Launching an app—more than likely after months of development—can be an exciting time for any brand. For some, it will be a great success. For others, a flop. Ultimately, users will reveal all the pesky faults and flaws in your app's design, no matter how polished you feel it is prior to launch day. And your branding is no exception.
Particularly, you might discover that your app fails to connect with your target audience in ways that your previous products did. This is often due to a gap between your typical branding and your app's design. An app is different from other offerings, to be sure, but that shouldn't mean it becomes a completely separate entity. If so, you run the risk of alienating your audience.
To avoid the disconnect, here are a few philosophies to help your team integrate branding throughout your app.
Prioritize brand consistency
Having a neon green sign on the outside of a fine art gallery would be an odd sight to behold. It just doesn't convey the feeling or the purpose of the place very well, in the same way that an app at odds with your brand would also be jarring to behold.
Use the same colors, logos, voice & tone to make your app as brand-compliant as possible. At first, this may go against your gut feeling. After all, most apps are informal and conversational, but what if your brand isn't? How do you translate your brand's tone from web or print materials to an app?
The fact is, if your brand's personality is working for you now, people have come to expect it, and changing your voice to fit a new platform can give your app an immediate disadvantage. Keep it consistent, offer your users familiarity, and meet your audience's expectations.
Keep it user-focused
Understanding what your customer wants and expects from your brand is vital for success. It can take a lot of user research, customer feedback, and good old-fashioned trial-and-error to make it work. But for those creating in today's UX-focused ecosystem, it is the user you need to think of above all else.
User experience is almost as important as the brand itself. As such, UX needs to be well thought-out and implemented in order to give users a positive experience. A responsive, useful and easy-to-use app is all part of a good brand experience. Users will perceive a brand differently depending on their experience.
Many apps are created as pieces of a larger corporate brand, or an umbrella of brands. If that's the case, you might be tempted to include all of this in your app. You're proud of the bigger picture and want to display it. However, it might be worth thinking of your app as "branding lite." It needs to hold the core of your branding—without over-complicating it.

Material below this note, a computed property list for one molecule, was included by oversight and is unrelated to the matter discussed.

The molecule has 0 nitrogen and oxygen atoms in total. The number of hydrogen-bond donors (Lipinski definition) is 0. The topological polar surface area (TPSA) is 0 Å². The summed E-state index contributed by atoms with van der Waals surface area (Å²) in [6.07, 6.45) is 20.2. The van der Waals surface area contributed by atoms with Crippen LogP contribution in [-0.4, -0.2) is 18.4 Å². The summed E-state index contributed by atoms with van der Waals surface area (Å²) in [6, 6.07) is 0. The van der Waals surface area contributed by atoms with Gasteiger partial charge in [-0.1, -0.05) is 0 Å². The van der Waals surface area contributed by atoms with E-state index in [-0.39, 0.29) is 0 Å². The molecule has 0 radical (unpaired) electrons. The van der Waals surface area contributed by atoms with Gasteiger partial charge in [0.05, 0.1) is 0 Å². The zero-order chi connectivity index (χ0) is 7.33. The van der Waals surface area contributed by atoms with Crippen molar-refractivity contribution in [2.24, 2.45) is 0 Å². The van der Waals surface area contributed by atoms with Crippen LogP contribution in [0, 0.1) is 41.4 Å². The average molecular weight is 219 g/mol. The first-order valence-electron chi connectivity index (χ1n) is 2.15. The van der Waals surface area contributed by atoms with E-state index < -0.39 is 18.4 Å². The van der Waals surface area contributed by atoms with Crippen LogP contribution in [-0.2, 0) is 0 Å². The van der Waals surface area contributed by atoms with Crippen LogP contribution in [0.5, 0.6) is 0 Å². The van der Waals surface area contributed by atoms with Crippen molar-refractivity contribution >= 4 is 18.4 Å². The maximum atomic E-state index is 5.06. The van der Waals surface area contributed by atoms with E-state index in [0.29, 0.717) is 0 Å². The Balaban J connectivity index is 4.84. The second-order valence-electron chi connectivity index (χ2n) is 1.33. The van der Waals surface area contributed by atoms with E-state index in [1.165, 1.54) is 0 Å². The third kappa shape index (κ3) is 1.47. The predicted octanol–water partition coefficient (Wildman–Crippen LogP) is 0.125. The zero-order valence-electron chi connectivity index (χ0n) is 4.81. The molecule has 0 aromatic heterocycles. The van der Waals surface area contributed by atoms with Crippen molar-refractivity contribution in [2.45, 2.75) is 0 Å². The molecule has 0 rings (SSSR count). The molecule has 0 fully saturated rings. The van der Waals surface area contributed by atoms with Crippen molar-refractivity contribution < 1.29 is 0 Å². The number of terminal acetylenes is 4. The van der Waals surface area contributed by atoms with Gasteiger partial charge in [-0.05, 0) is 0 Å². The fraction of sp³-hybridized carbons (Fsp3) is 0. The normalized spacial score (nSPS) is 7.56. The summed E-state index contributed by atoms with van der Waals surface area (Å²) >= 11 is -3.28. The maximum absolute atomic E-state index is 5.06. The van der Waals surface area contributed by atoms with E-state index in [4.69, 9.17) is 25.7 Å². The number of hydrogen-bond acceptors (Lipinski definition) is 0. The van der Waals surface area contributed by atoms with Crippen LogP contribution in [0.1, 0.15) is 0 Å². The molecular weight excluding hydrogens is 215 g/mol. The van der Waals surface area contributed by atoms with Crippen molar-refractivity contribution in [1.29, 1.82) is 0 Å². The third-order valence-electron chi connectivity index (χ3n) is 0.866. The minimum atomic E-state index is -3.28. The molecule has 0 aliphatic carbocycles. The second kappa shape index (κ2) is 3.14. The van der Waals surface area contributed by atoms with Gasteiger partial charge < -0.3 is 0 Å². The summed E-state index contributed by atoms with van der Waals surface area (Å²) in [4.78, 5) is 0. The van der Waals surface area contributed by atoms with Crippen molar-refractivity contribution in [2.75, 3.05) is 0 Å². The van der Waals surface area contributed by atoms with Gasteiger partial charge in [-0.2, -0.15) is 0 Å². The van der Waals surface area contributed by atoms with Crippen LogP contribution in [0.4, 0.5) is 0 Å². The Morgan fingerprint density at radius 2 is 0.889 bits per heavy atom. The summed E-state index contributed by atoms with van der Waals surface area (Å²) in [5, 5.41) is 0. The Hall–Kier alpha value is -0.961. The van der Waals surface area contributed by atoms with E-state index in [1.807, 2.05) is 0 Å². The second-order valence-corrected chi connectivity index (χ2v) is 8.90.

Simplicity is what makes apps so appealing to users. They give them exactly what they need in a small convenient package. So, establish the key elements of your branding—logo, values, messages—and apply those to your app instead of the full package.
Tell your story
Good branding is good storytelling. Just because you're developing an app doesn't mean the story gets left out or ignored. Why did you develop the app? What value does it provide your customers? Both are essential questions that your brand story must answer in the app.
A brand story is a simple concept with three main parts: a problem, its solution, and finally, success. This is something you might even be doing without knowing it. It's a simple but effective marketing tool that should become a core component of your app.
Think of your app as a new chapter in your brand's narrative, but still a continuation of the same story. [ ] Remember: brand storytelling is not dependent upon any one media, so don't be afraid to tell it through your app.
As a business, branding is key to helping you grow and delighting your audience. When developing an app, it's important that this continues despite the change in platform. Help your app become an extension of your brand, rather than an alien add-on that causes your audience to disconnect. When all of your products and services work together to promote brand consistency, you'll watch your brand—and your bottom line—rise to new heights.